Tick-Borne Infections during Pregnancy

MyLymeTest | Tick-Borne Infections during Pregnancy – What do I do?!

Tick-Borne Infections during Pregnancy – What do I do?!

I was about eight months pregnant when I removed an engorged tick from my body. I couldn’t see it due to my large belly and the tick’s location – right in my groin – but I felt it! And I, admittedly, freaked out.

Getting a tick bite during pregnancy was unsettling for many reasons. Primarily, I worried about getting Lyme disease since the tick I removed had obviously been attached for a while. I called my mom in a panic and scheduled an additional appointment with my doctor. If not Lyme disease, what about the other 15 known tick-borne diseases that can wreak havoc on even healthy people’s bodies?

Most importantly, what could happen to my baby?

A paper examining two case studies of congenital Babesia infection – meaning passed from mother to baby – came out in September 2017 that has prompted questions about tick-borne infections in pregnancy. In both cases, the mothers were diagnosed with Lyme disease during their second trimester of pregnancy. Both were treated with antibiotics and recovered. Their babies were born full term, and neither had any evidence of Lyme disease. This is consistent with previous studies that show Lyme disease can be successfully treated during pregnancy without impacting the unborn baby.

Unfortunately, both babies did contract congenital Babesia, another tick-borne infection, landing them each a 5-10 day stay in the hospital for treatment when they were just a few weeks old. As it turns out, the mothers had “subclinical” Babesia infections during pregnancy, meaning they did not have symptoms and did not require treatment for Babesia. Researchers concluded that they likely contracted Babesia from the same tick bite that gave them Lyme disease.

The good news is in both cases, the babies were treated successfully and showed no clinical signs of infection or relapse after the fact. Additionally, congenital Babesiosis is rare with only nine documented cases on record.

Larger questions remain, however, about tick-borne infections acquired during pregnancy. You can’t treat an infection if you don’t know you have it, and untreated infections can negatively impact pregnant women and their unborn babies. Inflammation, stress, and the immune system’s response to illnesses are dangerous to developing fetuses.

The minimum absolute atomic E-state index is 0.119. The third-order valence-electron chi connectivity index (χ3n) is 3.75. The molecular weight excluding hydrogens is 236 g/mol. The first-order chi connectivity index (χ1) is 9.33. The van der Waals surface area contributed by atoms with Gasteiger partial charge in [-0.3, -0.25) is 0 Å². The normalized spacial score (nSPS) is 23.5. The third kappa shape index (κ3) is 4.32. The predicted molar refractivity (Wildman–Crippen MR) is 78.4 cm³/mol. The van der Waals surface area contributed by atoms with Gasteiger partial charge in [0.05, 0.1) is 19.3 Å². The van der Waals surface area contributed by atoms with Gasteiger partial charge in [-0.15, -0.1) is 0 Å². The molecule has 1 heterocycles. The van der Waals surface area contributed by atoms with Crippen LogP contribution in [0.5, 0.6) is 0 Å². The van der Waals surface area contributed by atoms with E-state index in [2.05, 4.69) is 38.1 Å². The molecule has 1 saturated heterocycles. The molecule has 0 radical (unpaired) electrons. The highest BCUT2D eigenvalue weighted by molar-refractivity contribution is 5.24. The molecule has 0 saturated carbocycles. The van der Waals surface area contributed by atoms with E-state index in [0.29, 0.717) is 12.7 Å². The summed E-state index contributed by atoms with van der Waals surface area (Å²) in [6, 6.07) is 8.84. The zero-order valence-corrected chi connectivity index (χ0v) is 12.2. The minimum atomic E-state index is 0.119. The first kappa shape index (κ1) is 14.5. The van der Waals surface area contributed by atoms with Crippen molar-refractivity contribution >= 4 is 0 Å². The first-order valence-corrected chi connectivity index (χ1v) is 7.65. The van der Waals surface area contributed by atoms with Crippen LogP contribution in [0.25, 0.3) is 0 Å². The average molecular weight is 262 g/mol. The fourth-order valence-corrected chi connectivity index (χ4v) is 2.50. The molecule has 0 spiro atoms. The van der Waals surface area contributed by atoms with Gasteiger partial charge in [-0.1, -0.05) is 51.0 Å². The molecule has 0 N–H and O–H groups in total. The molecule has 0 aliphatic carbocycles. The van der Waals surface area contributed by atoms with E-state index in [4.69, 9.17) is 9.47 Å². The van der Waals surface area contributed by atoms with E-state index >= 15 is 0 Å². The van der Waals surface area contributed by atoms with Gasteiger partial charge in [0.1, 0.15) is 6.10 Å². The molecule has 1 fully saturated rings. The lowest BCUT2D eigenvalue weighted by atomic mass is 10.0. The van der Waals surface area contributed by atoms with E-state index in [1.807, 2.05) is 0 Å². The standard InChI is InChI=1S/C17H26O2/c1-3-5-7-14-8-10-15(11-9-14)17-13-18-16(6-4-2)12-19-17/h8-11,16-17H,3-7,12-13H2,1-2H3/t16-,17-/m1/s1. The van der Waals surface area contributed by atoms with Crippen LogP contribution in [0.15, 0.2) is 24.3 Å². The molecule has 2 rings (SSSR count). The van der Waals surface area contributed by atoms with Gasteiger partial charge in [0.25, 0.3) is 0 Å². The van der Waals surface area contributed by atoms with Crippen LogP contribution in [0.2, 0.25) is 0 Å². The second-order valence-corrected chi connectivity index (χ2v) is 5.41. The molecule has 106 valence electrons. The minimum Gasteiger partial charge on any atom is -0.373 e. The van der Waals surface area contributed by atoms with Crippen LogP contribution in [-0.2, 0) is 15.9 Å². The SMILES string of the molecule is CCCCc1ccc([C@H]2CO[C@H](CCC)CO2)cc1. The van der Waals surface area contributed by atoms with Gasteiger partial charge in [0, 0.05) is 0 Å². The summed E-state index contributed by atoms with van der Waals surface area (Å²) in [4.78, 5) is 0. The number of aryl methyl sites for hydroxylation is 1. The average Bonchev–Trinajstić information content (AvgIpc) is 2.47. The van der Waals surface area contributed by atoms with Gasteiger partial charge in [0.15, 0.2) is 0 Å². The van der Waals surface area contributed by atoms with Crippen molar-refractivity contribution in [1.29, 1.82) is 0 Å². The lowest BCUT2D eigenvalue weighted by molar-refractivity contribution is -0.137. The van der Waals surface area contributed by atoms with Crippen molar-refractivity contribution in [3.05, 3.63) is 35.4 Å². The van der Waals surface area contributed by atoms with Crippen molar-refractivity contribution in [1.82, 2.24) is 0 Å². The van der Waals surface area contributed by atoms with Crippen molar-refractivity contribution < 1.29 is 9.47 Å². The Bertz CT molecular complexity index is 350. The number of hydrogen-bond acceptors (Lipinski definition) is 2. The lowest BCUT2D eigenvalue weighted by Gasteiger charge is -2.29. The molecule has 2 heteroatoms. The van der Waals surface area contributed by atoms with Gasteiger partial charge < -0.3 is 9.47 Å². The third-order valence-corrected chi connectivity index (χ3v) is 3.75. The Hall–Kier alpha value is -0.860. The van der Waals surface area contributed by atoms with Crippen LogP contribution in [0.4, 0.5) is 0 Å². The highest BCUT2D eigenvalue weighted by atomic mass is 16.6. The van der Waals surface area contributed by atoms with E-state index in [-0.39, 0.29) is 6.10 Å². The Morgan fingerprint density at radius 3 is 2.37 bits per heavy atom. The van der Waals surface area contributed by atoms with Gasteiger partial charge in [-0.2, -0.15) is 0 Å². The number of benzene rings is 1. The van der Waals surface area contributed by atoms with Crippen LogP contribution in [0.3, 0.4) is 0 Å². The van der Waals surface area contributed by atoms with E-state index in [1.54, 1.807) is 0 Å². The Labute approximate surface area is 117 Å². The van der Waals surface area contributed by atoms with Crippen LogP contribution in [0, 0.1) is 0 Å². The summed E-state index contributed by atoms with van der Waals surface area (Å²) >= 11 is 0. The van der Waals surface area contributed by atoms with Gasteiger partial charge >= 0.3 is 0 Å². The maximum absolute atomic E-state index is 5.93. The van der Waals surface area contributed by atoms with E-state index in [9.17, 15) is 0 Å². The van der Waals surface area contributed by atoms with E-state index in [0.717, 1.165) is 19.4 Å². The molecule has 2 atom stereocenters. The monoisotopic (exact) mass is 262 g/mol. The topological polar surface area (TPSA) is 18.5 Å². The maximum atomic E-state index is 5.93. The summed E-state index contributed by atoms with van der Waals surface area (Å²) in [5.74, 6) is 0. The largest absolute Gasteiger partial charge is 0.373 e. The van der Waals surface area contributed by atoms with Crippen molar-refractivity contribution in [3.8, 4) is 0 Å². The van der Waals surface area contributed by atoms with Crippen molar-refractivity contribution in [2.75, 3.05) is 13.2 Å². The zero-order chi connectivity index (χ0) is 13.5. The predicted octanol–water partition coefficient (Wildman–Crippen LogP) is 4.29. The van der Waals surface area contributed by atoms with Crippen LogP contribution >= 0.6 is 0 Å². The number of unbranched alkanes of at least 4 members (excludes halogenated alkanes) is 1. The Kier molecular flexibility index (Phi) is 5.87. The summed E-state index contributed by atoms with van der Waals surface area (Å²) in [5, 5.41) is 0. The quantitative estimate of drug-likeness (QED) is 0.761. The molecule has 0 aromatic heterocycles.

So what are we to do?

Heightened awareness is key. Even though I did not contract Lyme disease or other infection from my tick, I knew I had a tick bite and was vigilant about monitoring my health. But pregnancy can do crazy things to our bodies, and who’s to say headaches, body aches, sore muscles, and nausea aren’t just normal side effects of pregnancy?

There are several things pregnant women can do to protect themselves and their unborn babies. In particular, women who live in areas where Lyme, Babesia, and a host of other infections are common should be extra careful when it comes to prevention. Do all you can to prevent ticks from biting you in the first place:

  • Cover up and tuck pant legs into your socks
  • Wear light colored clothing to spot ticks more easily
  • Use bug spray with containing 30% DEET
  • Avoid grassy and brushy areas
  • Perform tick checks regularly

It’s also advised to get tested regularly, especially if you experience a flu-like illness. Coppe Laboratories offers a full tick-borne disease panel, which covers >95% of tick-borne illnesses and can be ordered by your healthcare provider. myLymeTest is an inexpensive, simple and accurate test for Lyme disease where you collect your blood sample at home and send it to the lab for testing. I found these resources exceptionally helpful when I found my tick.

Ticks are elusive critters, and tick bites are no laughing matter during pregnancy. The tiny human growing in our bellies is enough to worry about…no sense in complicating matters with tick-borne infections.

Due to state laws we cannot provide human testing to residents of the states of NY, NJ, RI, MA or MD.

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